In 1943 the fortunes of war were changing and finally Churchill allowed the factories to start designing and building all new designs incorporating the lessons of the previous three and a half years. Some of these lessons included sloping armour the effectiveness of which had been dramatically proven by the near-legendary Soviet T-34 and the importance of welding the tanks together as opposed to rivets which offered a structural weak point. One such tank design put forward by the Department of Tank Design was the A41 and this would be the evolutionary father of the Centurion line.

The tank was required to have good off-road performance and this required a powerful engine which was provided by Rolls-Royce who modified their famous Merlin 12-cylinder aero-engine to produce the Rolls-Royce Meteor. This was downgraded in overall power compared to its aviation forebear but was geared such that it could churn out more horsepower per tonne which is what was need to move the 40 tonne vehicle. The US designed Christie suspension which had proven successful on previous cruiser tanks and even the Soviet T-34 was dropped in favour of a new coil based system known as the Horstman system which helped achieve the good cross country performance sought after by the Army. This system allowed the vehicle to ride well on six road wheels as opposed to the more common five wheel arrangement in earlier designs. Actual armour depth was smaller than most other main tanks but its effectiveness was actually better thanks to the way in which it was applied, it being well sloped and therefore providing deeper armour that a shell would have to traverse. It also meant it was more prone to shells ricocheting off.


Centurion Mk 1 (First Generation)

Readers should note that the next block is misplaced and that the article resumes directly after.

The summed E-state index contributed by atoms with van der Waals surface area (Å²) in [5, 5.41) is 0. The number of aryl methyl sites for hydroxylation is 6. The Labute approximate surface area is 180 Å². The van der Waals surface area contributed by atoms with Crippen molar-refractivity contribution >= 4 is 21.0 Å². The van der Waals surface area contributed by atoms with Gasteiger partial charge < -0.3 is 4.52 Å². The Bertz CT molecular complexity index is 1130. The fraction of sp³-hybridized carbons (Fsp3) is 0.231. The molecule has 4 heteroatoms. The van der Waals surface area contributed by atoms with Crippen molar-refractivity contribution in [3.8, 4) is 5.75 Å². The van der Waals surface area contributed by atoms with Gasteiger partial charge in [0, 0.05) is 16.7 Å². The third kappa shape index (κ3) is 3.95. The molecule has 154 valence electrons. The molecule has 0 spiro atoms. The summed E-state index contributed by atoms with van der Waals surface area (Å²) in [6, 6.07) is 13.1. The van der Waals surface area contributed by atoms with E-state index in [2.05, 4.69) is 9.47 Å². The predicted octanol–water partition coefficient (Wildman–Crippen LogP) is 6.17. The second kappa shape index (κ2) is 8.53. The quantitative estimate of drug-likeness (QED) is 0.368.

Centurion Mk1

The initial service variant of the newly named Centurion tank was the Mk 1 which sported a 17-pounder (76.2mm) main gun. This was a good weapon that had been mated to the US Sherman in 1944 to produce the Sherman Firefly. The 17-pounder was able to penetrate some 140mm of armour at 500m (550 yd) and 131mm at 1,000m (1,100 yd) using standard armour piercing rounds. Unusually, it was armed with a Czech designed version of the Swiss 20mm Oerlikon cannon mounted coaxially with the main gun. A small number of Mk 1s (still known as A41s as the vehicle was considered a pilot-vehicle for the new type) were sent to Germany but failed to see any action as the war came to an end. Only a handful of A41s/Mk 1s were produced.


Centurion Mk 2

Centurion Mk2

Even as construction of the Mk 1 was starting, work was already underway to improve it with the fitting of a fully cast turret. This further reduced the structural weak points inherent with welding and with its side destructible stowage lockers the Centurion was now beginning to adopt its distinctive look. Elsewhere, armour on the front of the hull was increased to 110mm which coupled with its high degree of slope made it an extremely tough vehicle.


Centurion Mk 3 (Second Generation)

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The Centurion Mk 2 was making its presence known within the ranks of the British Army in the immediate post war years and while it was certainly an advance over many wartime vehicles there were still questions being raised over the gun which was of smaller calibre than the equivalent T-34 which was armed with an 85mm gun (as opposed to the Centurion’s 76.2mm). It was feared that this weapon would prove insufficient to penetrate the armour of the T-34/85 and the IS-3 heavy tanks that the Soviets were fielding in Eastern Europe. Therefore in 1948 a new model Centurion was introduced which featured a 20pdr (84mm) main gun which offered far superior hitting power and range than the 17pdr. While the main gun was upgraded the co-axial 20mm was downgraded to a 7.62mm machine gun as it was seen as a better weapon for defending against infantry or smaller ‘soft’ vehicles. Another feature of the Mk 3 that was carried over onto following variants was the fitting of stowage positions for track links on glacis. It would be the Mk 3 that took the brunt of the fighting in the Korean War.


Centurion Mk 4
During the Second World War a number of tanks were modifed as close support vehicles for fighting alongside the infantry. This continued in the Centurion line with the Mk 4 which featured a 95 mm CS howitzer. However the vehicle existed in prototype form only and was never put in to production.


Centurion Mk 5 (Third Generation)